“Till Death” by Karen Heslop (not genre, not reviewed)
Reviewed by Tara Grímravn
I love flash fiction. It never ceases to amaze me when a writer can tell a complete story in so few words. This is likely because I tend to be long-winded, especially in my writing, and I often find myself in awe of those whose skill in conciseness is so keen. In this December issue, the editor of Flash Fiction Online has selected four such super shorts for readers’ enjoyment. There is no common theme linking them, no shared ideals extolled; as the editor says in her editorial, they are simply “great stories.” Of the four, however, only two fit within the SF genre. Readers will find that the remaining two belong to the realm of Literary Fiction and, therefore, are not reviewed here.
“The Thing About Heisenball” by Stewart C. Baker
The game of Heisenball isn’t like any other game you’ve ever played. In this sport, the first player to see the ball starts the game, since observation changes the ball’s momentum. When one gets hit by it, that’s called a conundrum. It gives the struck player observations of past events and future potentialities. When our unnamed narrator steps into a Heisenball court with Paulie, the partner from whom they recently separated, what they see surprises them.
Short and sweet, this is a really good story. As someone who enjoys quantum physics (as an armchair enthusiast—I am neither a physicist nor an expert), the minute the ball disappeared, I immediately thought of the famous Double Slit Experiment and was eager to see where the author was going to take the narrative. I’m not certain that particular research is what Baker had in mind when he wrote the tale but it is certain that he used physics theory, such as the Heisenberg Uncertainty Principle and the observer effect, as part of his inspiration.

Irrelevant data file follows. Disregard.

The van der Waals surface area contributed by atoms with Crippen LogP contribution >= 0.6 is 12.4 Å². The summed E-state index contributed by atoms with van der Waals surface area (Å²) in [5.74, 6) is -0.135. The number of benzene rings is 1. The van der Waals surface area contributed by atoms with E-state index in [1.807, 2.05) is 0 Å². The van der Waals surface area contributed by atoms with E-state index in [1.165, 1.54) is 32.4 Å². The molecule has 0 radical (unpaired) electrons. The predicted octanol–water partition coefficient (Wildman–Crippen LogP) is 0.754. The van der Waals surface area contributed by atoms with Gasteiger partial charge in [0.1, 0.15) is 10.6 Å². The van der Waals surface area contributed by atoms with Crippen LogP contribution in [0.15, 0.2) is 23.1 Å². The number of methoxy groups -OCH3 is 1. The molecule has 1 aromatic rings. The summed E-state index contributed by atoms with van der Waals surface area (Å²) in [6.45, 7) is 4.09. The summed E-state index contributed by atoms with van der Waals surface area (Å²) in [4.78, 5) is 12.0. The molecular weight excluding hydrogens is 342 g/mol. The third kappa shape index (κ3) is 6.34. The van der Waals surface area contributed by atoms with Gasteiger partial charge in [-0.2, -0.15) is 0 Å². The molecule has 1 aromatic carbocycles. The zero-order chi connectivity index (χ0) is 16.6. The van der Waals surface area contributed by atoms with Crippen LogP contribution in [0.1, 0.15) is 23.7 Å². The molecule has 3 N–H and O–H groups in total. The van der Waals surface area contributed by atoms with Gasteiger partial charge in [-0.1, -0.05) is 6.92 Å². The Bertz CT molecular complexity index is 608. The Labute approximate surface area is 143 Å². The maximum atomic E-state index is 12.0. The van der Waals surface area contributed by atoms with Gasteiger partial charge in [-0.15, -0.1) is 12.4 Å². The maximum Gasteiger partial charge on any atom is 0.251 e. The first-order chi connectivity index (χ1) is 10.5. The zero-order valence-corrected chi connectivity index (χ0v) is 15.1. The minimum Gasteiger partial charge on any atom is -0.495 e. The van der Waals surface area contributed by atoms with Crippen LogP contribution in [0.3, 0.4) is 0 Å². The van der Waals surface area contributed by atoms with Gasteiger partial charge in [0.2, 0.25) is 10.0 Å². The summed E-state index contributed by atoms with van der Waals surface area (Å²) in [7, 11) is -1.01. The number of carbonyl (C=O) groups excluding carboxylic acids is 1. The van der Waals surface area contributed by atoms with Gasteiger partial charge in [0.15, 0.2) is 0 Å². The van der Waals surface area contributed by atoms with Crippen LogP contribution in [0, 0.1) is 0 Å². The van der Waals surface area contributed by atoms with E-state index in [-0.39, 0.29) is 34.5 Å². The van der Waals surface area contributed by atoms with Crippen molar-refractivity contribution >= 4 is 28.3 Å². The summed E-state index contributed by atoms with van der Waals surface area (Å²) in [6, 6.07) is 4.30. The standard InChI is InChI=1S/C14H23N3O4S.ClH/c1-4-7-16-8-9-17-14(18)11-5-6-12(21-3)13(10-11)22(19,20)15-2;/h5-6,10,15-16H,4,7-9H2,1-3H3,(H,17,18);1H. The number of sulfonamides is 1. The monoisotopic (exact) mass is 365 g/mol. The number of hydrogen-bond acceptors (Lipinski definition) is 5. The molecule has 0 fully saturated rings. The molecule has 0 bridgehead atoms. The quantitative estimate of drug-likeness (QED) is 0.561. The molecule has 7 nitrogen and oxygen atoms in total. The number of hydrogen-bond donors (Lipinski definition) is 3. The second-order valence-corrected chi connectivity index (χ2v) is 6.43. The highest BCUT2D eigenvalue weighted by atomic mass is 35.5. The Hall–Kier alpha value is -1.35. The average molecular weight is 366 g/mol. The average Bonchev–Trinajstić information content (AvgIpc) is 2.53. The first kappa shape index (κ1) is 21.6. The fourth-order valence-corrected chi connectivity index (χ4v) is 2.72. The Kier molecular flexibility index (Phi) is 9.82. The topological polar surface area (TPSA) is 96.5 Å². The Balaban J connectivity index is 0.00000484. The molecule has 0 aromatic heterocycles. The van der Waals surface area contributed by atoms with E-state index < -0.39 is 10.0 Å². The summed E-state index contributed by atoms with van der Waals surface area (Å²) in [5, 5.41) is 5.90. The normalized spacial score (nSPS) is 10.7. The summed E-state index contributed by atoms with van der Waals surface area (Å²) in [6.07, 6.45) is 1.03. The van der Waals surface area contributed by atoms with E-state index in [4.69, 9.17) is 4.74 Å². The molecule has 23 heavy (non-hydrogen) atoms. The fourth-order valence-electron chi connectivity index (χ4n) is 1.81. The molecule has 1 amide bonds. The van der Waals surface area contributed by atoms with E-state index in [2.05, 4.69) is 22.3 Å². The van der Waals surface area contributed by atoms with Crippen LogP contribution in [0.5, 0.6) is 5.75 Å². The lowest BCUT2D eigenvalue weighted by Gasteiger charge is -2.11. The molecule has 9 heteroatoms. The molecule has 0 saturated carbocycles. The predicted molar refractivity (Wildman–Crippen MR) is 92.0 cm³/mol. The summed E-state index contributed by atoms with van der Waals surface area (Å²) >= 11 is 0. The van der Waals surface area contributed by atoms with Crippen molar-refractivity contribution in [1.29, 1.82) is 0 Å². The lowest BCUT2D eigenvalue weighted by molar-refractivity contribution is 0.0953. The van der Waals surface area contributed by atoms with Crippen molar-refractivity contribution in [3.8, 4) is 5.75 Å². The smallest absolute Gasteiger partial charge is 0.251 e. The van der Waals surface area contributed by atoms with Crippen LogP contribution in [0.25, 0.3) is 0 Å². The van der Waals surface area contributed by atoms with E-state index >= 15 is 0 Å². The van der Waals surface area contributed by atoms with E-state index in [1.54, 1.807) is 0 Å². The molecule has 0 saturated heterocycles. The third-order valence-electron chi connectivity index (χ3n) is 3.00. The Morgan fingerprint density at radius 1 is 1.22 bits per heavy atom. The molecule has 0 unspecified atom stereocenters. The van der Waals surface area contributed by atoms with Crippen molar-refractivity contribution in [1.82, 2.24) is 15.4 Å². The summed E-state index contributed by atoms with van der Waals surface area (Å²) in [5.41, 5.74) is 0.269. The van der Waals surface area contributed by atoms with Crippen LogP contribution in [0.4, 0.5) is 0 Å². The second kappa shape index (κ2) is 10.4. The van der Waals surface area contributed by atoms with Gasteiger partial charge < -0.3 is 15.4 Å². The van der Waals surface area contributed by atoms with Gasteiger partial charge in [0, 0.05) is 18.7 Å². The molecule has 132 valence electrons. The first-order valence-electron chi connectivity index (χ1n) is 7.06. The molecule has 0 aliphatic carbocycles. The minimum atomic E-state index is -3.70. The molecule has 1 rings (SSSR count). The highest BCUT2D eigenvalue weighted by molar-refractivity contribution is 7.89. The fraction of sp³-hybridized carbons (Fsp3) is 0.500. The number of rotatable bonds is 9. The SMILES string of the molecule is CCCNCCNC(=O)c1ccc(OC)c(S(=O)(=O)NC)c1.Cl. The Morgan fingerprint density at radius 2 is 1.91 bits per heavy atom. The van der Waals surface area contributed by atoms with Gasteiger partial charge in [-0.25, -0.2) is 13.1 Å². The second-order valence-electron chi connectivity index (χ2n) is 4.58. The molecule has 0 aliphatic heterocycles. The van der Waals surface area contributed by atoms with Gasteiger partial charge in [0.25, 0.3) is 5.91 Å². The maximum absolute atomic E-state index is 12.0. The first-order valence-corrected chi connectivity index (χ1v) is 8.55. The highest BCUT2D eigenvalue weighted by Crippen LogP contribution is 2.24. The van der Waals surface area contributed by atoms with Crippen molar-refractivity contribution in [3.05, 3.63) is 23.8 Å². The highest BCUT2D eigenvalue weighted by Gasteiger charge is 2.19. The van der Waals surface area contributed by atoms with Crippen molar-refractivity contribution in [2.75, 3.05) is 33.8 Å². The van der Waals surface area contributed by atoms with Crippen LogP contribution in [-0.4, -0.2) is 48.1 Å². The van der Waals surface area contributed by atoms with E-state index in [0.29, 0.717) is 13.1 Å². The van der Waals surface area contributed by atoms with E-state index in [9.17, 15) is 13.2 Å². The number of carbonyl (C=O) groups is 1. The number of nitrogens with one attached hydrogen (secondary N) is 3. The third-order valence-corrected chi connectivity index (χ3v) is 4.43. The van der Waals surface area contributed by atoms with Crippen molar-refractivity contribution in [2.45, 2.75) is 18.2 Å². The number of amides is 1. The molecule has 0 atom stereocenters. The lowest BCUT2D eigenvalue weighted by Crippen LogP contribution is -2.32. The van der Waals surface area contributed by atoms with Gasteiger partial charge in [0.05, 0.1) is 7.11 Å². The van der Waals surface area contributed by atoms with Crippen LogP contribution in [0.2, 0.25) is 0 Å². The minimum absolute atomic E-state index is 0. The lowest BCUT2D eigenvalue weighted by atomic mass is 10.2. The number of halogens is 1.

Of course, the focus of the tale isn’t the game. It’s the relationship between the narrator and Paulie. The game is simply an experience, a means for the two to gain closure so they can move on. The important bits are the players themselves, as readers will see by the end.
“Like Him with Friends Possess’d” by Allan Dyen-Shapiro
Sometime in the future, Cordelia1564 goes live with her VR broadcast on social media. It bombs with her audience, causing her follower count to drop and reducing her chances of getting money for this episode of her show. Hungry and desperate, she grabs a book of Shakespeare that once belonged to her grandmother and begins to read it live on her stream. The reaction she receives is unexpected, to say the least.
In this story, Dyen-Shapiro does a fantastic job of both world-building and eliciting a strong emotional reaction from the reader. The atmosphere he’s built is quite grim and Cordelia’s desperation is palpable. The future of social media and its related phenomena in modern society is unsettling yet entirely believable. As a character, I didn’t find Cordelia herself to be at all likable for many reasons, but her situation is most certainly relatable. At the very least, one can understand her as a product of the society in which she lives. I definitely recommend this one.